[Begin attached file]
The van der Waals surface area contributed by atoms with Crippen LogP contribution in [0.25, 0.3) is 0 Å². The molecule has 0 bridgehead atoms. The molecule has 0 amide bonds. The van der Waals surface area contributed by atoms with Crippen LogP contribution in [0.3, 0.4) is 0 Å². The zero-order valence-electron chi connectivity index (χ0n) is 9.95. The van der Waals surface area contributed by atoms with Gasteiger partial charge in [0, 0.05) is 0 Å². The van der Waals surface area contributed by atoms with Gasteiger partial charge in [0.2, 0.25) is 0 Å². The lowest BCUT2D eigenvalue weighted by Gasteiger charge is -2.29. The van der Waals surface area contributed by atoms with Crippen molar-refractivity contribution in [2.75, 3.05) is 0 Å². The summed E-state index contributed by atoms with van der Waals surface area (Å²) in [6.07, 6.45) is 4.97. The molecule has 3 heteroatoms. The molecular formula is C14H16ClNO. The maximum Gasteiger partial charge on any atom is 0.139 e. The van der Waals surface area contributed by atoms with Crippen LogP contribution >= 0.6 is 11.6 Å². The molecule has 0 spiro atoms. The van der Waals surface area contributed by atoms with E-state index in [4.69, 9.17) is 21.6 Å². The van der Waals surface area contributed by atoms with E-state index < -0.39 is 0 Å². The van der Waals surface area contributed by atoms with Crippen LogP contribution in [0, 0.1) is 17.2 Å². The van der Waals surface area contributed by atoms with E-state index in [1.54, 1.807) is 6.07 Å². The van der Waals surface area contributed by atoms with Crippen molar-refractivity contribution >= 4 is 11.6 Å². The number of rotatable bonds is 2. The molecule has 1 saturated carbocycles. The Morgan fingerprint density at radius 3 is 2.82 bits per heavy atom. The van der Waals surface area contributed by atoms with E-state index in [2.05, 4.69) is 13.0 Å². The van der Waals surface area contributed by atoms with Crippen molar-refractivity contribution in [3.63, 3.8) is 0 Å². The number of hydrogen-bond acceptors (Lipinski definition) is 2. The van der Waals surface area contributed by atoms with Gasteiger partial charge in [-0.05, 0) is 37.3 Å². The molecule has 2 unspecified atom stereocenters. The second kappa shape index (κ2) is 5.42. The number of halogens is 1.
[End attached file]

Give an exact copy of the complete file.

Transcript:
The van der Waals surface area contributed by atoms with Crippen LogP contribution in [0.25, 0.3) is 0 Å². The molecule has 0 bridgehead atoms. The molecule has 0 amide bonds. The van der Waals surface area contributed by atoms with Crippen LogP contribution in [0.3, 0.4) is 0 Å². The zero-order valence-electron chi connectivity index (χ0n) is 9.95. The van der Waals surface area contributed by atoms with Gasteiger partial charge in [0, 0.05) is 0 Å². The van der Waals surface area contributed by atoms with Gasteiger partial charge in [0.2, 0.25) is 0 Å². The lowest BCUT2D eigenvalue weighted by Gasteiger charge is -2.29. The van der Waals surface area contributed by atoms with Crippen molar-refractivity contribution in [2.75, 3.05) is 0 Å². The summed E-state index contributed by atoms with van der Waals surface area (Å²) in [6.07, 6.45) is 4.97. The molecule has 3 heteroatoms. The molecular formula is C14H16ClNO. The maximum Gasteiger partial charge on any atom is 0.139 e. The van der Waals surface area contributed by atoms with Crippen LogP contribution >= 0.6 is 11.6 Å². The molecule has 0 spiro atoms. The van der Waals surface area contributed by atoms with E-state index in [4.69, 9.17) is 21.6 Å². The van der Waals surface area contributed by atoms with E-state index < -0.39 is 0 Å². The van der Waals surface area contributed by atoms with Crippen LogP contribution in [0, 0.1) is 17.2 Å². The van der Waals surface area contributed by atoms with E-state index in [1.54, 1.807) is 6.07 Å². The van der Waals surface area contributed by atoms with Crippen molar-refractivity contribution >= 4 is 11.6 Å². The number of rotatable bonds is 2. The molecule has 1 saturated carbocycles. The Morgan fingerprint density at radius 3 is 2.82 bits per heavy atom. The van der Waals surface area contributed by atoms with E-state index in [2.05, 4.69) is 13.0 Å². The van der Waals surface area contributed by atoms with Crippen molar-refractivity contribution in [3.63, 3.8) is 0 Å². The number of hydrogen-bond acceptors (Lipinski definition) is 2. The van der Waals surface area contributed by atoms with Gasteiger partial charge in [-0.05, 0) is 37.3 Å². The molecule has 2 unspecified atom stereocenters. The second kappa shape index (κ2) is 5.42. The number of halogens is 1.